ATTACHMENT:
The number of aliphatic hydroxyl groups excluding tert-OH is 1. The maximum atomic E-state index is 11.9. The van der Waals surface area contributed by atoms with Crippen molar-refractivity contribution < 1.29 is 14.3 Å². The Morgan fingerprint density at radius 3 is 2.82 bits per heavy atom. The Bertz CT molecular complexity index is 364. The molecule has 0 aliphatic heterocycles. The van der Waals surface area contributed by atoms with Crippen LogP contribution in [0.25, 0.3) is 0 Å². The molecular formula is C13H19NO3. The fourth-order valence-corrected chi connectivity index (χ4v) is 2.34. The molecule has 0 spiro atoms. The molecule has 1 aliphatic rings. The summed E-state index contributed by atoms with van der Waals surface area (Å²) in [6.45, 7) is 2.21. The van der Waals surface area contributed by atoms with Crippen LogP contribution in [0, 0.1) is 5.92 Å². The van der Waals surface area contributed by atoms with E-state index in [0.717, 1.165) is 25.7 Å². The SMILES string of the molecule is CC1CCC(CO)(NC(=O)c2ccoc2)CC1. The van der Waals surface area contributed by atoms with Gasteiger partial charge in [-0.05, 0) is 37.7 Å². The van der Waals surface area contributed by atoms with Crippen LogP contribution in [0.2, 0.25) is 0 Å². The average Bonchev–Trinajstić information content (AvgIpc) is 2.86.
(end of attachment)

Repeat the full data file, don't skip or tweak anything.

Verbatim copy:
The number of aliphatic hydroxyl groups excluding tert-OH is 1. The maximum atomic E-state index is 11.9. The van der Waals surface area contributed by atoms with Crippen molar-refractivity contribution < 1.29 is 14.3 Å². The Morgan fingerprint density at radius 3 is 2.82 bits per heavy atom. The Bertz CT molecular complexity index is 364. The molecule has 0 aliphatic heterocycles. The van der Waals surface area contributed by atoms with Crippen LogP contribution in [0.25, 0.3) is 0 Å². The molecular formula is C13H19NO3. The fourth-order valence-corrected chi connectivity index (χ4v) is 2.34. The molecule has 0 spiro atoms. The molecule has 1 aliphatic rings. The summed E-state index contributed by atoms with van der Waals surface area (Å²) in [6.45, 7) is 2.21. The van der Waals surface area contributed by atoms with Crippen LogP contribution in [0, 0.1) is 5.92 Å². The van der Waals surface area contributed by atoms with E-state index in [0.717, 1.165) is 25.7 Å². The SMILES string of the molecule is CC1CCC(CO)(NC(=O)c2ccoc2)CC1. The van der Waals surface area contributed by atoms with Gasteiger partial charge in [-0.05, 0) is 37.7 Å². The van der Waals surface area contributed by atoms with Crippen LogP contribution in [0.2, 0.25) is 0 Å². The average Bonchev–Trinajstić information content (AvgIpc) is 2.86.